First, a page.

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Kubernetes in Action: What It Does (and Doesn't) Do

Read on to get the most out of what Kubernetes can do--and ensure you don't assume it is going to handle a task that it can't support.

Everyone is talking about Kubernetes, the orchestration tool that is becoming an increasingly important part of container deployments (even though data suggests that Kubernetes still trails Docker Swarm in market share). In the midst of all the excitement about Kubernetes, it can be easy to lose track of what Kubernetes actually does and doesn't do. Read on to get the most out of what Kubernetes can do--and ensure you don't assume it is going to handle a task that it can't support.

Let's start by discussing what Kubernetes was actually designed to do and is good at doing: orchestrating containers.

What Kubernetes Doesn't Do

Orchestration is a fancy way of saying that Kubernetes automates many of the processes required to run containerized applications. Specifically, Kubernetes automatically does the following:

  • Distributes containers across multiple host servers (called nodes, in Kubernetes-speak), without requiring human admins to manage which containers are running on which servers at which time.
  • Allocates compute, memory and other resources to containerized workloads in a way that keeps the workloads available without wastefully assigning more resources to them than they need at a given time.
  • Manages IP addresses and network mappings so that containers and workloads can communicate with each other.

You'll notice that that's a relatively short list, which brings us to ...

What Kubernetes Doesn't Do

While Kubernetes is great at performing the core functions described above, there are many other parts of a container-based application stack that Kubernetes does not support or supports only to a limited extent.

  • Container runtime

A container runtime is a program that executes containers. Kubernetes doesn't do this; it simply manages the containers once they are running.

Kubernetes supports a range of container runtimes. Docker's is the most popular, but by no means the only one.

(For the sake of clarity, let me mention that you sometimes hear folks talk about "Docker vs. Kubernetes." You might think they're implying that Kubernetes is an alternative to the Docker runtime, but what they're actually talking about are the differences between Kubernetes and Docker Swarm. Swarm is a container orchestrator that was created by Docker; it's not a container runtime, and talk about "Kubernetes vs. Docker" is deeply misleading for this reason.)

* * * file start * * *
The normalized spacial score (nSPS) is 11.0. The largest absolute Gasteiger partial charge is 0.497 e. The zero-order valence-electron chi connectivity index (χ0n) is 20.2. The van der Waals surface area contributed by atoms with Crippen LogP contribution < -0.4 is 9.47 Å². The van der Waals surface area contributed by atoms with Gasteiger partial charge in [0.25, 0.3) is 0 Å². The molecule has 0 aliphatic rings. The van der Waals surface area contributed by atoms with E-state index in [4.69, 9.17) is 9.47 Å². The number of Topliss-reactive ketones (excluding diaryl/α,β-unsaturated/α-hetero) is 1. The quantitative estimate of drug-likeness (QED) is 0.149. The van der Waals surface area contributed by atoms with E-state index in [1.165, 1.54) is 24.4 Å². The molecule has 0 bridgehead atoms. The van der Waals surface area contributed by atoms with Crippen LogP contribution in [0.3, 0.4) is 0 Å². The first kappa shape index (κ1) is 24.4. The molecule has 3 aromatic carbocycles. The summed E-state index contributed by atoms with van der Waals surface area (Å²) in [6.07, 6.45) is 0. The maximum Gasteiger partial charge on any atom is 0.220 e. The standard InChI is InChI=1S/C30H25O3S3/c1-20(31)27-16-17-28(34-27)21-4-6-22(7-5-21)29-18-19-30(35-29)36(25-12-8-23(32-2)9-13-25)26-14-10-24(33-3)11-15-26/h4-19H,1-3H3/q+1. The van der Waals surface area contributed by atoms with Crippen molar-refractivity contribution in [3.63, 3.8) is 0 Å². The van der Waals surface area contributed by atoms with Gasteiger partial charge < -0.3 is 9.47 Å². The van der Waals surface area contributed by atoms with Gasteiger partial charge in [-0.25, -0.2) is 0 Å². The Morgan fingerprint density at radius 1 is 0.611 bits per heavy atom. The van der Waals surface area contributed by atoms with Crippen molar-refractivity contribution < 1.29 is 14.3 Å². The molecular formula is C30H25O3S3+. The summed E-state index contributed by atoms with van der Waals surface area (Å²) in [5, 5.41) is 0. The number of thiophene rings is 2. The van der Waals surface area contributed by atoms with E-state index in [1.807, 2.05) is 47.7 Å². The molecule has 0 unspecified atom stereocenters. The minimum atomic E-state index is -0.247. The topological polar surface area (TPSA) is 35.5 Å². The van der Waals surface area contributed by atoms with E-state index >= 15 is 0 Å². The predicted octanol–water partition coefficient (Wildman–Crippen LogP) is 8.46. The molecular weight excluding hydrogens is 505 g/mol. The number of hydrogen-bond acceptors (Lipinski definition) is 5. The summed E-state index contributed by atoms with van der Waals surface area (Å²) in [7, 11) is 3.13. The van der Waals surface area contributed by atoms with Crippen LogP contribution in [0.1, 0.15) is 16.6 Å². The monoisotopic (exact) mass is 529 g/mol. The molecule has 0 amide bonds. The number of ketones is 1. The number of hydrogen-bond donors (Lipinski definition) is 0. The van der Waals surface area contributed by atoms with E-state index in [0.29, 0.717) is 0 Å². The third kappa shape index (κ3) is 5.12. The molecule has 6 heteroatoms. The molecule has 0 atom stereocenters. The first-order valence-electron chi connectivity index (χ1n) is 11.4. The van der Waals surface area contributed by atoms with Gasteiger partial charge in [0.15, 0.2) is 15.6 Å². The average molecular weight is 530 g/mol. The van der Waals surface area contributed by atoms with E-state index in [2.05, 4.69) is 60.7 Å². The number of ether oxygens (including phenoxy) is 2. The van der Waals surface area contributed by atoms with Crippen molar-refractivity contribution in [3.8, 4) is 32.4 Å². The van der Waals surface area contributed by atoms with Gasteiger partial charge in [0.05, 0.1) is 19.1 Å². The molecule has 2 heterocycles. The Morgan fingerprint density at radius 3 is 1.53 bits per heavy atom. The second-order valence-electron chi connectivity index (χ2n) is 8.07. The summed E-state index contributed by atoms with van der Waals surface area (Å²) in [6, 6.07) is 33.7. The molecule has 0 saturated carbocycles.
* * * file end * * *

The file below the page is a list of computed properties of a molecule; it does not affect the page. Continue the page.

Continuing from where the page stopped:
• Containerizing applications

If you want to run an application using Kubernetes, you typically have to "containerize" it first. Containerization means packaging the application in such a way that it can be deployed inside a container (or a set of containers).

Kubernetes doesn't do this for you. You have to package the application into containers yourself, then give Kubernetes the container images you've built so that it can deploy them.

  • Container image management

Speaking of container images, Kubernetes also does not automate storage or management of the images themselves. That's something that you need a container registry to do.

Kubernetes natively integrates with several third-party registries, but Kubernetes itself does not function as a registry.

  • Infrastructure provisioning

For Kubernetes to do anything, you need to give it servers to manage. Kubernetes doesn't set up or manage those servers itself; it only manages the workloads that run on top of them. Nor can Kubernetes magically generate more server resources in the event that the servers you are using are maxed out.

  • Security

It wouldn't be right to say that Kubernetes does nothing on the security front. Kubernetes supports role-based access control. It also offers pod security policies, which help to mitigate unauthorized access to resources in a Kubernetes environment.

But these protections cover only a fraction of the security risks that could appear in a containerized environment. Kubernetes can't detect malware inside container images or alert you to anomalous behavior within a Kubernetes environment that could signal a breach. You need external tools to achieve these tasks.


The bottom line is that Kubernetes does one thing well: It orchestrates containers. However, it relies on other tools and processes to provide the infrastructure that hosts those containers, the runtime that executes them, the container registry that stores their images and the security tools that help keep them safe from intruders.

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